end of complex needs and expand our
model. We would like to progress into
mother-and-baby units, ensuring we
can provide support to two vulnerable
people at the same time. This will
take place alongside our work with
unaccompanied asylum seekers and
we feel if we continue to develop our
services, and consolidate the progress
we have made, we will be able to
support a larger range of people
regardless of their individual needs.
Believe and
achieve in
these young
people
Our staff continually
look for ways to
improve their own
base of knowledge and
expertise, positioning
them well to unlock the
true potential of our
young people

www.carehome.co.uk/housing.cfm/id/65432205762

This article was sponsored by Hazel Court Supported Living. The Parliamentary Review is wholly funded by the representatives who write for it. The publication in which this article originally appeared contained the following foreword from Rt Hon Elizabeth Truss.

Rt Hon Elizabeth Truss's Foreword For The Parliamentary Review

By Rt Hon Elizabeth Truss

Even by the standards of the day –this has been one of the most exciting and unpredictable years in British politics.

The leadership election we’ve just seen marks a huge moment in our country’s history. This government is taking a decisive new direction, embracing the opportunities of Brexit and preparing our country to flourish outside the EU.

As international trade secretary, I’ll be driving forward work on the free trade agreements that are going to be a priority for the government. Free trade isn’t just an abstract concept bandied around by technocrats. It is crucial for a strong economy and for the ability of families to make ends meet. Free trade benefits people in every part of our country, as British firms export to new markets and people doing the weekly shop have access to a wider choice of goods at lower prices.

The essence of free trade is in the title: freedom. It’s about giving people the power to exchange their goods without heavy government taxation or interference. Commerce and free exchange are the engine room of prosperity and social mobility. I’m determined to tackle the forces who want to hold that back.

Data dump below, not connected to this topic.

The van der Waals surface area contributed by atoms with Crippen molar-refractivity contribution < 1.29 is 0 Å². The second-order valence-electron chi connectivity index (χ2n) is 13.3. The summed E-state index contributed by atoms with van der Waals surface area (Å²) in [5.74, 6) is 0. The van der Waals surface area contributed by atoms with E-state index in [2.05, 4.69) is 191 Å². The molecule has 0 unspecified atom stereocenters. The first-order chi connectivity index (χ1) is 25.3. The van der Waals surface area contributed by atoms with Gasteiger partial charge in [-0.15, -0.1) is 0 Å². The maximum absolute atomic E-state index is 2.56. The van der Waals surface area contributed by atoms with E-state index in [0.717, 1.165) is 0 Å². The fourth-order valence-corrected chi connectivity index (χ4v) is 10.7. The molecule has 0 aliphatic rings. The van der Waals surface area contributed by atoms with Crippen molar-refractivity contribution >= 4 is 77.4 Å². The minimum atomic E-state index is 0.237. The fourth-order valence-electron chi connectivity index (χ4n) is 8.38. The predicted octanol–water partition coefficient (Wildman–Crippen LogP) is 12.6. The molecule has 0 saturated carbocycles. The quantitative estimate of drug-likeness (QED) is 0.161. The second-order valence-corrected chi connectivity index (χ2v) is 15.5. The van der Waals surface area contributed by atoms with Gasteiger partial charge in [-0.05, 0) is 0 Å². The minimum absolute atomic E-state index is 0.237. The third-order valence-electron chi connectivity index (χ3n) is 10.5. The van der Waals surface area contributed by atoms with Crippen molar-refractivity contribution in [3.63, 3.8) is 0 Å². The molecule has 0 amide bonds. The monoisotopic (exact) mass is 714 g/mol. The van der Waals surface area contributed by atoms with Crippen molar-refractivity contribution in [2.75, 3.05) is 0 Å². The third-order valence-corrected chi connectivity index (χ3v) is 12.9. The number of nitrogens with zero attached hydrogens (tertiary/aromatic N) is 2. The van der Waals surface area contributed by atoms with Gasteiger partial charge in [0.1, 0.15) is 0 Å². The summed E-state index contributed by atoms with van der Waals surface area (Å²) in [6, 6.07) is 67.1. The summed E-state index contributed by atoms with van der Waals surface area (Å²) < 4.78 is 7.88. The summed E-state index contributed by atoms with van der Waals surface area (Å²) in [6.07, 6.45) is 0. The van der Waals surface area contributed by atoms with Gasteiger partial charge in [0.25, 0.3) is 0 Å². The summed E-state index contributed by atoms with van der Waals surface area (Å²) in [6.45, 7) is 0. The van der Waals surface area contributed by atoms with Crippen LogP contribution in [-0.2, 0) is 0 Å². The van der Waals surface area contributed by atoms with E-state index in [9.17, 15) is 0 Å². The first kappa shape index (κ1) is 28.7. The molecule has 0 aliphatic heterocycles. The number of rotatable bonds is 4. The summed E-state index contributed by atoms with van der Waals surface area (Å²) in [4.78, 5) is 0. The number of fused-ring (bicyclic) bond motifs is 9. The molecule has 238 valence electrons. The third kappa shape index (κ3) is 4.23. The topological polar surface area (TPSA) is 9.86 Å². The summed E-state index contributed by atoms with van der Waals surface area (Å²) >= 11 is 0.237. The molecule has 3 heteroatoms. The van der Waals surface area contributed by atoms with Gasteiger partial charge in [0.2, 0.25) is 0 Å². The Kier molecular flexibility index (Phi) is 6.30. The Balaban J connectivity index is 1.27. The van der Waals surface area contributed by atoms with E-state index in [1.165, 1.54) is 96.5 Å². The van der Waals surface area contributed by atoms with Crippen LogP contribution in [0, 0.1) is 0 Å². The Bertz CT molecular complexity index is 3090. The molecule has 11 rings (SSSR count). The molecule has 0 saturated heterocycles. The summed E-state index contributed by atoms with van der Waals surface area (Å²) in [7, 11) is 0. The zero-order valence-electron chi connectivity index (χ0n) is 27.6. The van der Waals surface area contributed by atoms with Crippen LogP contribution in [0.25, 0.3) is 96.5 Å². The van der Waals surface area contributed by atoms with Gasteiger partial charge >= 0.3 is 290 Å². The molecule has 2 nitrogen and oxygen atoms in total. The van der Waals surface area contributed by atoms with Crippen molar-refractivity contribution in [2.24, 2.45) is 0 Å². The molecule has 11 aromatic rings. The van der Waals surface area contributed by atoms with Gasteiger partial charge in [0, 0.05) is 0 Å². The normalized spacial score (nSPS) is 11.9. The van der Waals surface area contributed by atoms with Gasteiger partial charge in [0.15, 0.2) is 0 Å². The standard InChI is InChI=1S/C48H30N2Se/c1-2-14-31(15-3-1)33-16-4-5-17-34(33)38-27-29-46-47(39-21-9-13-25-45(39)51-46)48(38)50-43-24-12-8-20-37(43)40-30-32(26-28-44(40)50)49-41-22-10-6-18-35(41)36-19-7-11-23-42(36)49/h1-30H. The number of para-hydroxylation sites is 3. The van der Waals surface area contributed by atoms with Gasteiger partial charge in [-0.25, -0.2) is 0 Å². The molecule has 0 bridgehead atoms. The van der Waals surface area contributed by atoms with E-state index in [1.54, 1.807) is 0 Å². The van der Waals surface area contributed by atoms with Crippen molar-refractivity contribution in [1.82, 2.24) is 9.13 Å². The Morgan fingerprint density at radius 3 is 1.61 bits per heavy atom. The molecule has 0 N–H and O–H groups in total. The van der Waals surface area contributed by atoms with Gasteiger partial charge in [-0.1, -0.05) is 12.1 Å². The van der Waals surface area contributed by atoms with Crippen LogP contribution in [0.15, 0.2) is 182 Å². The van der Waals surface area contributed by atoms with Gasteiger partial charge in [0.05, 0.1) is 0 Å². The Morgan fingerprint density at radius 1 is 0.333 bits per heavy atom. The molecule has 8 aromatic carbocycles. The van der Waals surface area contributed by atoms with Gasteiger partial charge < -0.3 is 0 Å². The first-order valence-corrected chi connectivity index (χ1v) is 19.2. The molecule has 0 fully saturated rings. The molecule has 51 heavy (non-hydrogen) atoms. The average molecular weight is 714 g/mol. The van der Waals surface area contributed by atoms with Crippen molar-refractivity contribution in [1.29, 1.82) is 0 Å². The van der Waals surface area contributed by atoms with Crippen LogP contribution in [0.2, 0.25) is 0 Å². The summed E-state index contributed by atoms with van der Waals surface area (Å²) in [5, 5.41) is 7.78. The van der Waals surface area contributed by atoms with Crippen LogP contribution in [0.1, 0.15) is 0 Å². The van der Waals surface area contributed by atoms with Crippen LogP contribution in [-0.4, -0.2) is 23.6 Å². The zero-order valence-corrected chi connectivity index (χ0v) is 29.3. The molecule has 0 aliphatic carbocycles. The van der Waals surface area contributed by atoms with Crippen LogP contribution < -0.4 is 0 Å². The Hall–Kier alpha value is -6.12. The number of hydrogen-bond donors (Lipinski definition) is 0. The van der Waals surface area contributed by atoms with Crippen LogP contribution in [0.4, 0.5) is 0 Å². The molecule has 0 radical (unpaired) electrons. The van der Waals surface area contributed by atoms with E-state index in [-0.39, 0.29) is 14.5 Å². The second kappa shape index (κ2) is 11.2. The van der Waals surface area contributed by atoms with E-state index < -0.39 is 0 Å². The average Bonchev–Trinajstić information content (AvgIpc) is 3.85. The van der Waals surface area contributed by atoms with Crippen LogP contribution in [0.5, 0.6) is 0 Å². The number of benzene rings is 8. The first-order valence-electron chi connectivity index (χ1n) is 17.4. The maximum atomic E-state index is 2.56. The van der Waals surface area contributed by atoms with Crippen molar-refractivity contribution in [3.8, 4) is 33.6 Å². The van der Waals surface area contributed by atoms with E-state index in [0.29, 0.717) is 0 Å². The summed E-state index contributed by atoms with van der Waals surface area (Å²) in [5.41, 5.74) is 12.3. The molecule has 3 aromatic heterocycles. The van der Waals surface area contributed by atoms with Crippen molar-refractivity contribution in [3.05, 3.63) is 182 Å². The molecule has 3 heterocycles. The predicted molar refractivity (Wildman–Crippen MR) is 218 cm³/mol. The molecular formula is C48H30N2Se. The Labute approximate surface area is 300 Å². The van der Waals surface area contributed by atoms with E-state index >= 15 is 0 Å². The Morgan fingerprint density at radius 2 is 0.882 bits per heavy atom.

One of my priorities is agreeing an exciting new free trade deal with the US, building on the great relationship between our two countries and the Prime Minister and US President. But I’ll also be talking to other partners including New Zealand, Australia and fast-growing Asian markets.

And with the EU too, we want a friendly and constructive relationship, as constitutional equals, and as friends and partners in facing the challenges that lie ahead – a relationship based on a deep free trade agreement. Our country produces some of the world’s most successful exports, and the opportunity to bring these to the rest of the world should make us all excited about the future. It is this excitement, optimism and ambition which I believe will come to define this government.

For too long now, we have been told Britain isn’t big or important enough to survive outside the EU – that we have to accept a deal that reflects our reduced circumstances. I say that’s rubbish. With the right policies in place, we can be the most competitive, free-thinking, prosperous nation on Earth exporting to the world and leading in new developments like AI. To do that, we’ll give the brilliant next generation of entrepreneurs the tools they need to succeed. Since 2015, there has been a staggering 85 per cent rise in the number of businesses set up by 18 to 24 year olds – twice the level set up by the same age group in France and Germany. We’ll help them flourish by championing enterprise, cutting taxes and making regulation flexible and responsive to their needs.

As we do that, we’ll level up and unite all parts of the UK with great transport links, fibre broadband in every home and proper school funding, so everyone shares in our country’s success.

2019 has been the year of brewing economic and political revolution. 2020 will be the year when a revitalised Conservative government turbo charges the economy, boosts prospects for people across the country, and catapults Britain back to the forefront of the world stage.



Rt Hon Elizabeth Truss
Secretary of State for International Development